The first quarter is typically Delta’s worst quarter of each year, something that promises great things for the airline over the balance of 2014.
The surprising part of their announcement was that they allowed their own in-house oil-refinery to show a $41 million loss. Last year, they booked a mere $100,000 loss for the full year from the refinery.
I’m entirely unsurprised the refinery made a loss. I’ve said as much, all along (see here, here and here for three feature articles written back in 2012 when the refinery purchase was evolving), and stand by my statements that there’s no way an airline could make as good a profit as could an oil company.
On the other hand, they have made good progress sourcing local oil rather than continuing to buy overpriced imported oil, and they are converting the refinery to yield a better mix of products of more direct benefit to the airline.
But, it is surprising that they continue to allow the refinery to record losses. Maybe they decided that with so much other profit in the corporation overall, it was better to keep soaking up as many charges as possible for the refinery.
One imagines there’s a fair amount of flexibility as to how Delta costs out their refinery and the value they put on the jet fuel they buy from the refinery, so they can probably shift the profit (or, more to the point, the loss) between the refinery and other parts of their overall operations more or less as it suits them.
One last comment about their refinery. In 2012, Delta was predicting the refinery would make $300 million in 2013. But in reality, the $300 million profit ended up as a $100,000 loss. Who has stepped forward to fall on their sword after the discrepancy between the laughably ridiculous $300 million profit projection and the apparent reality of the $100,000 loss?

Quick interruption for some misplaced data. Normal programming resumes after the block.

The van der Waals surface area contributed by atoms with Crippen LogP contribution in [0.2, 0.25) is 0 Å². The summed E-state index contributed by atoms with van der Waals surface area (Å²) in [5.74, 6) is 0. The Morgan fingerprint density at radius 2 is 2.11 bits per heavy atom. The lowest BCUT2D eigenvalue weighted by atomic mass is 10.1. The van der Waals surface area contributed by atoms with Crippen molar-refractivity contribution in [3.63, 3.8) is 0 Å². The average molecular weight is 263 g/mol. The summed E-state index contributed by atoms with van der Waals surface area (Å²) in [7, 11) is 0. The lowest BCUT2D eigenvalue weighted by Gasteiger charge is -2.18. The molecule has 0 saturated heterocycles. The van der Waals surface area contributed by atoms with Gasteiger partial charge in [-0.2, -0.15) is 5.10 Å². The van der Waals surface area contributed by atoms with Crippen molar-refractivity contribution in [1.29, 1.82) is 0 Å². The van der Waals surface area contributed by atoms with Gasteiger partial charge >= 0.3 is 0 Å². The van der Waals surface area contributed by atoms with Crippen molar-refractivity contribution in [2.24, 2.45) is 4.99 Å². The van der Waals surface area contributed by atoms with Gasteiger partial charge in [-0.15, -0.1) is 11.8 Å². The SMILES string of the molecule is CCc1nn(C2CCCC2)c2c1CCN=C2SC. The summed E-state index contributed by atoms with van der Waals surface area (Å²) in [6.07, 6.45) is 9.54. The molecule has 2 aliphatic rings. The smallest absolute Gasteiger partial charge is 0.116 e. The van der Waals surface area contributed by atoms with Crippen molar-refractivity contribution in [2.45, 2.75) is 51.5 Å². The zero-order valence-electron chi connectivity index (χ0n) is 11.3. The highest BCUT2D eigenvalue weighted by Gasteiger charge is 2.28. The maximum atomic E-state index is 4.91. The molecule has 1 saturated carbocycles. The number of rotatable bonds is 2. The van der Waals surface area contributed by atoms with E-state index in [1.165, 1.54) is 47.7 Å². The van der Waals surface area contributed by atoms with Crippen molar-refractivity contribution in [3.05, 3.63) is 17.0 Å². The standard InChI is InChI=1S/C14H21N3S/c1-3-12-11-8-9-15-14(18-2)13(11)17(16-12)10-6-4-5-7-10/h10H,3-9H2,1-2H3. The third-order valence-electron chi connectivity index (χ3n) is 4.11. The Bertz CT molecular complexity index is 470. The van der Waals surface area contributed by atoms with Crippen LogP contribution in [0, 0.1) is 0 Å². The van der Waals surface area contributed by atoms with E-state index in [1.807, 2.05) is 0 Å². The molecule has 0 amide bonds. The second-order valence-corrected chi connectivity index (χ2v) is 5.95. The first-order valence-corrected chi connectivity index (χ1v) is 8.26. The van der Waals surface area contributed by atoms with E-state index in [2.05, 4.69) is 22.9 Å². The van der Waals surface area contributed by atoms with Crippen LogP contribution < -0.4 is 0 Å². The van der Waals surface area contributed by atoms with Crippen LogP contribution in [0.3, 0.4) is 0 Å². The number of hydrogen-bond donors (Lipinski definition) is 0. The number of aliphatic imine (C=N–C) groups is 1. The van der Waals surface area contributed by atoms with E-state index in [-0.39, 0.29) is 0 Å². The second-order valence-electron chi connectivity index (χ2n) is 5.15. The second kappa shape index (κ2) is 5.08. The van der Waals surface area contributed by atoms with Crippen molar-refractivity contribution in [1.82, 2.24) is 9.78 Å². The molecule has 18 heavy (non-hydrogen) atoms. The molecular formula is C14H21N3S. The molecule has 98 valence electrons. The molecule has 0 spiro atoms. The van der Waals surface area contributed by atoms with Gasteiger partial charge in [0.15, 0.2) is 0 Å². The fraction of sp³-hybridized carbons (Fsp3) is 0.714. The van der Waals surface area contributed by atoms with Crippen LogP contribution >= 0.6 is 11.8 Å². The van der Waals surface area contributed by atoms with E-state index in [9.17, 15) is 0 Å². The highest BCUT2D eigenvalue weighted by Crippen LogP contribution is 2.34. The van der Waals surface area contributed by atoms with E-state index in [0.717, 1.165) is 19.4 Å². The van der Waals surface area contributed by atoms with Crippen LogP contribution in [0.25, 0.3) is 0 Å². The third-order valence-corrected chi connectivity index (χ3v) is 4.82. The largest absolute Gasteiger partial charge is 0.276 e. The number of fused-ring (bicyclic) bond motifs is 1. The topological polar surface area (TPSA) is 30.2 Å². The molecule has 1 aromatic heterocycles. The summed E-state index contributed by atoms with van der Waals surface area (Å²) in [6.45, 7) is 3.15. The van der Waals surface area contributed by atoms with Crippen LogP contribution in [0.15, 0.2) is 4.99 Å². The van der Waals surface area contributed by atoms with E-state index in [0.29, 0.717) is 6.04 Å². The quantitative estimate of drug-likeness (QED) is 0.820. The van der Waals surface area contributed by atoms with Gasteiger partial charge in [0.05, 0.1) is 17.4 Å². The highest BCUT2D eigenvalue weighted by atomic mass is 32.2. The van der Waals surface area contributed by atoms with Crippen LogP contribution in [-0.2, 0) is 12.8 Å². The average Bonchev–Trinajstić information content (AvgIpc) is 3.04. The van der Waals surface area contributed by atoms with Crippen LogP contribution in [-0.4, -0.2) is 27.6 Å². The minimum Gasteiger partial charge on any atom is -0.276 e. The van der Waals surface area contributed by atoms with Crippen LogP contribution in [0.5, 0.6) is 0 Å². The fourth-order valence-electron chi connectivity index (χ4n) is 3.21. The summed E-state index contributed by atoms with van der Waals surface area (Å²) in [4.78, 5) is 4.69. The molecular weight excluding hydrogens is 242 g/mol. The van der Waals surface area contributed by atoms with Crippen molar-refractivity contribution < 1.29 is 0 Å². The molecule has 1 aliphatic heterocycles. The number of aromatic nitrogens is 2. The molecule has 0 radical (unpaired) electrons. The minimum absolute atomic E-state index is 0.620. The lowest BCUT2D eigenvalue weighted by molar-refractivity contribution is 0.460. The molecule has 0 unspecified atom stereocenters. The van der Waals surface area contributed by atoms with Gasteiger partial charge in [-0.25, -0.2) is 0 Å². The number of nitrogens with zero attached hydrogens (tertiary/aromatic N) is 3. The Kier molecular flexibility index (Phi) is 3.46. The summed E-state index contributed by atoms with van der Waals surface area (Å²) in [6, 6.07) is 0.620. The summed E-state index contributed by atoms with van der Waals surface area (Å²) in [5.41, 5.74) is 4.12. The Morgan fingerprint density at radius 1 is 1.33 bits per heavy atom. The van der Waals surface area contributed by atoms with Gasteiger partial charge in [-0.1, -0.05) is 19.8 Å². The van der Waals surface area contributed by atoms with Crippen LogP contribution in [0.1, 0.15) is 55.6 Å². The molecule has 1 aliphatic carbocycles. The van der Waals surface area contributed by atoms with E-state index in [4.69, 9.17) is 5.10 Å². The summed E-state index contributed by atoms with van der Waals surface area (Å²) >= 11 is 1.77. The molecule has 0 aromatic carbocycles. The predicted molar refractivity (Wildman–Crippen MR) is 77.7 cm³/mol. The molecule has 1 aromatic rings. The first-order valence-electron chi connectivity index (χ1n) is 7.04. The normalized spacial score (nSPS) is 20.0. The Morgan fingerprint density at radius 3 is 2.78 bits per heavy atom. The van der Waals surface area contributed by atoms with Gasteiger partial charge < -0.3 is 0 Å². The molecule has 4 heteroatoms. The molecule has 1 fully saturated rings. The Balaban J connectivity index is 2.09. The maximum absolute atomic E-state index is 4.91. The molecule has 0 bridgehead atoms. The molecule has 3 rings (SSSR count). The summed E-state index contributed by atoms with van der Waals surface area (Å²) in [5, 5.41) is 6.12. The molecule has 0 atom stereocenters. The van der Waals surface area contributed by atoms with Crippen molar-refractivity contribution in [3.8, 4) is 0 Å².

Red Ink from United
Record, best-ever, first quarter profits have been announced by American Airlines and Southwest Airlines. Delta also reported an excellent profit. But United – the other of the big four airlines? Ooops. It managed to lose a staggering $609 million, a loss that it blamed partially on bad weather and cancelled flights.
It is true that it cancelled twice as many flights as, for example, Delta, but DL managed to raise its profit from $7 million to $213 million. American also cancelled lots of flights, but its best-ever $480 million profit compares to a $297 million from the combined AA/US Airways operations last year.
United said its cancellations cost it $200 million. That still leaves the other $409 million of loss to account for, as well as all the profit that it could have and should have made. Last year it also made a loss in its first quarter, but ‘only’ $358 million last year.
Don’t get the completely wrong idea. United still managed to book a $1.1 billion profit for the full 2013 year, before special items that reduced it down to $571 million. So the airline isn’t exactly on death’s doorstep just yet, but it surely does need some first aid.
The Most Uncomfortable Plane Ride, Ever
Did you hear about the 15-year-old who stowed away in a 767’s wheel well and flew the five-hour flight from San Jose to Maui this week? Temperatures outside the plane were thought to be about -80° and the plane went as high as 38,000 ft, where there’s almost no air to breath in the unpressurized wheel well.
Surprisingly, but not uniquely, he survived. This article includes an interesting discussion on how that could be (and clearly was) possible. But we think we’d prefer a middle seat for our next flight, thank you very much.
The big question is how did the youth manage to get into the secure part of the airport and into the plane’s wheel well. His path has now been traced back via video recordings, but simply recording video for later analysis isn’t what most of us would perceive security to be.
Should we be checking security footage from Kuala Lumpur airport to see if anyone managed to sneak onto/into MH 370 prior to its departure? We’ve been focused on the 239 people we know of on the plane – but maybe there were some others, too?